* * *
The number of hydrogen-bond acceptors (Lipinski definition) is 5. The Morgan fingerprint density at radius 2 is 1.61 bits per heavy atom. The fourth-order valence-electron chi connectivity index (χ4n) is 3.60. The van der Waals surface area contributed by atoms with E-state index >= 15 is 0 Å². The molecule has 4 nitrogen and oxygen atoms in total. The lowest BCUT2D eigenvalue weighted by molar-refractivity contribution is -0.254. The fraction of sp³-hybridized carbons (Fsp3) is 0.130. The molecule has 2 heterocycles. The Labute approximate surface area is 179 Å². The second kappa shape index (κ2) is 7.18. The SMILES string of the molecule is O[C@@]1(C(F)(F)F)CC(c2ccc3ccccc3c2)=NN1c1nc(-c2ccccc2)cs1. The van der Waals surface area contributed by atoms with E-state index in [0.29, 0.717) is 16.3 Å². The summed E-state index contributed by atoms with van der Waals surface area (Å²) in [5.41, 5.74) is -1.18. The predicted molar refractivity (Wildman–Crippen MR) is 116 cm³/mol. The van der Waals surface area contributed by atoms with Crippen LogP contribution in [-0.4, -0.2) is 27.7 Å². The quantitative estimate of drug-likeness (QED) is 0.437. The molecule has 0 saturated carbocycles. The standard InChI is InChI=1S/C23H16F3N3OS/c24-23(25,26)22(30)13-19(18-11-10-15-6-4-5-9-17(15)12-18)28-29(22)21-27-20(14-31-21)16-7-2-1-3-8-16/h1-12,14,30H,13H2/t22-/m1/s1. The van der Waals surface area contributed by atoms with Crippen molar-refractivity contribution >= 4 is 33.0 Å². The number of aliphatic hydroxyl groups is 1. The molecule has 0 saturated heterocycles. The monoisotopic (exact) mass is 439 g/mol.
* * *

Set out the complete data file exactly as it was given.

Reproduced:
The number of hydrogen-bond acceptors (Lipinski definition) is 5. The Morgan fingerprint density at radius 2 is 1.61 bits per heavy atom. The fourth-order valence-electron chi connectivity index (χ4n) is 3.60. The van der Waals surface area contributed by atoms with E-state index >= 15 is 0 Å². The molecule has 4 nitrogen and oxygen atoms in total. The lowest BCUT2D eigenvalue weighted by molar-refractivity contribution is -0.254. The fraction of sp³-hybridized carbons (Fsp3) is 0.130. The molecule has 2 heterocycles. The Labute approximate surface area is 179 Å². The second kappa shape index (κ2) is 7.18. The SMILES string of the molecule is O[C@@]1(C(F)(F)F)CC(c2ccc3ccccc3c2)=NN1c1nc(-c2ccccc2)cs1. The van der Waals surface area contributed by atoms with E-state index in [0.29, 0.717) is 16.3 Å². The summed E-state index contributed by atoms with van der Waals surface area (Å²) in [5.41, 5.74) is -1.18. The predicted molar refractivity (Wildman–Crippen MR) is 116 cm³/mol. The van der Waals surface area contributed by atoms with Crippen LogP contribution in [-0.4, -0.2) is 27.7 Å². The quantitative estimate of drug-likeness (QED) is 0.437. The molecule has 0 saturated carbocycles. The standard InChI is InChI=1S/C23H16F3N3OS/c24-23(25,26)22(30)13-19(18-11-10-15-6-4-5-9-17(15)12-18)28-29(22)21-27-20(14-31-21)16-7-2-1-3-8-16/h1-12,14,30H,13H2/t22-/m1/s1. The van der Waals surface area contributed by atoms with Crippen molar-refractivity contribution >= 4 is 33.0 Å². The number of aliphatic hydroxyl groups is 1. The molecule has 0 saturated heterocycles. The monoisotopic (exact) mass is 439 g/mol.